What is food travel?
Food travel means discovering and exploring a place’s foods. The joy of food travel means exactly that, the pleasure of trying new dishes and culinary traditions, and learning about the history and culture of food in the place visited.
Enjoying the pleasure of food shared that has a deeper meaning than just the items on the plate. Food travel is about eating adventurously, it is not just about travelling beyond your neighbourhood or country it is about exploring all food, everywhere and learning about its history, its influence on culture and the culture’s influence on the food eaten.
Yes, I am a travel and food writer aka foodie traveller, there I admit my obsession and my secret is now out in the world. I can’t pass by a farmer’s market without dropping in. A food truck is my happy place, and I can’t resist trying new food when I travel.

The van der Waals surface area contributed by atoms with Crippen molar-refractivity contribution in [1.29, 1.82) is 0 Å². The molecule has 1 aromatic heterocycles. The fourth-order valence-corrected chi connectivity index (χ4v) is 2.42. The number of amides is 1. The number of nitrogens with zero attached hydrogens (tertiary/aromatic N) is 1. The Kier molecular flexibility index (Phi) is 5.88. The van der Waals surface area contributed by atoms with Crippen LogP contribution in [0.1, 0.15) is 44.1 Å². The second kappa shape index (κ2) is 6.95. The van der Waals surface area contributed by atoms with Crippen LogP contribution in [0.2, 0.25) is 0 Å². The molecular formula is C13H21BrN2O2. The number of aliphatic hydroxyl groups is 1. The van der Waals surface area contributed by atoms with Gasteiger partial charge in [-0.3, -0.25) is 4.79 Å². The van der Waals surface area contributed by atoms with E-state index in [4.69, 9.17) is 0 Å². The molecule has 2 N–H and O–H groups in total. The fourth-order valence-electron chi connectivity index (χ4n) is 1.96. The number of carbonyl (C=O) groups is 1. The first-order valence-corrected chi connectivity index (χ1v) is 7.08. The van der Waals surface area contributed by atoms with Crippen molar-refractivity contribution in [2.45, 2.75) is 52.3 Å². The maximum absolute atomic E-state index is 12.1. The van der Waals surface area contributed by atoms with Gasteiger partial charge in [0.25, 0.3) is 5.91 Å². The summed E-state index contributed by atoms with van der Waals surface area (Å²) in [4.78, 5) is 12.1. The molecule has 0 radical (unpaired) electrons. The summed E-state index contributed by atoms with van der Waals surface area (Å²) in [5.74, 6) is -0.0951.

Food travel is our idea of heaven and we wish we could do more of it. Food and travel go hand in hand and most travel writers I know are obsessed with trying new foods and even weird food that no one else will try.
Food travellers will go out of their way to taste foods that are new to them and food travel is a key theme in many travel blogs.
A favourite saying is “I travel for food” and compiling lists of their favourite world foods keeps many travellers drooling at the thought of trying something new.
How do I plan a gastronomy travel trip?
Travelling for food may sound a bit off the wall but truth be told what is the second thing you do in a new place? Look for something to eat – am I right? Once all your trip planning is done and you have your bucket list of places you want to see next up is where you want to eat or what you want to eat.